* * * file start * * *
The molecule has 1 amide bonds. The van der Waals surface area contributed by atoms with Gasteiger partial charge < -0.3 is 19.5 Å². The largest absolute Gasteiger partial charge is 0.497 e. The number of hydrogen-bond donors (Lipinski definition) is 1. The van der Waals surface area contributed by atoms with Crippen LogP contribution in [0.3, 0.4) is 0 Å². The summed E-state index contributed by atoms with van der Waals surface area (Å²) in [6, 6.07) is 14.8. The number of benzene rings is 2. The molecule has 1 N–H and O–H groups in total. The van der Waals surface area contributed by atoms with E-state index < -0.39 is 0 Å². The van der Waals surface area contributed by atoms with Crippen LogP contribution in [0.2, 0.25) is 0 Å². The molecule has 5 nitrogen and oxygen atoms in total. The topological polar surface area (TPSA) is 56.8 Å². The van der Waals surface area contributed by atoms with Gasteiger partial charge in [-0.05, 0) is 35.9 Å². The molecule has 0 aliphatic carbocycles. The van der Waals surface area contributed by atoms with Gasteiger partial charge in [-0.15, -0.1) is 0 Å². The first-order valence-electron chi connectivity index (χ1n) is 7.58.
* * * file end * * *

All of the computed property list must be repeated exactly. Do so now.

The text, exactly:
The molecule has 1 amide bonds. The van der Waals surface area contributed by atoms with Gasteiger partial charge < -0.3 is 19.5 Å². The largest absolute Gasteiger partial charge is 0.497 e. The number of hydrogen-bond donors (Lipinski definition) is 1. The van der Waals surface area contributed by atoms with Crippen LogP contribution in [0.3, 0.4) is 0 Å². The summed E-state index contributed by atoms with van der Waals surface area (Å²) in [6, 6.07) is 14.8. The number of benzene rings is 2. The molecule has 1 N–H and O–H groups in total. The van der Waals surface area contributed by atoms with E-state index < -0.39 is 0 Å². The van der Waals surface area contributed by atoms with Crippen LogP contribution in [0.2, 0.25) is 0 Å². The molecule has 5 nitrogen and oxygen atoms in total. The topological polar surface area (TPSA) is 56.8 Å². The van der Waals surface area contributed by atoms with Gasteiger partial charge in [-0.05, 0) is 35.9 Å². The molecule has 0 aliphatic carbocycles. The van der Waals surface area contributed by atoms with Gasteiger partial charge in [-0.15, -0.1) is 0 Å². The first-order valence-electron chi connectivity index (χ1n) is 7.58.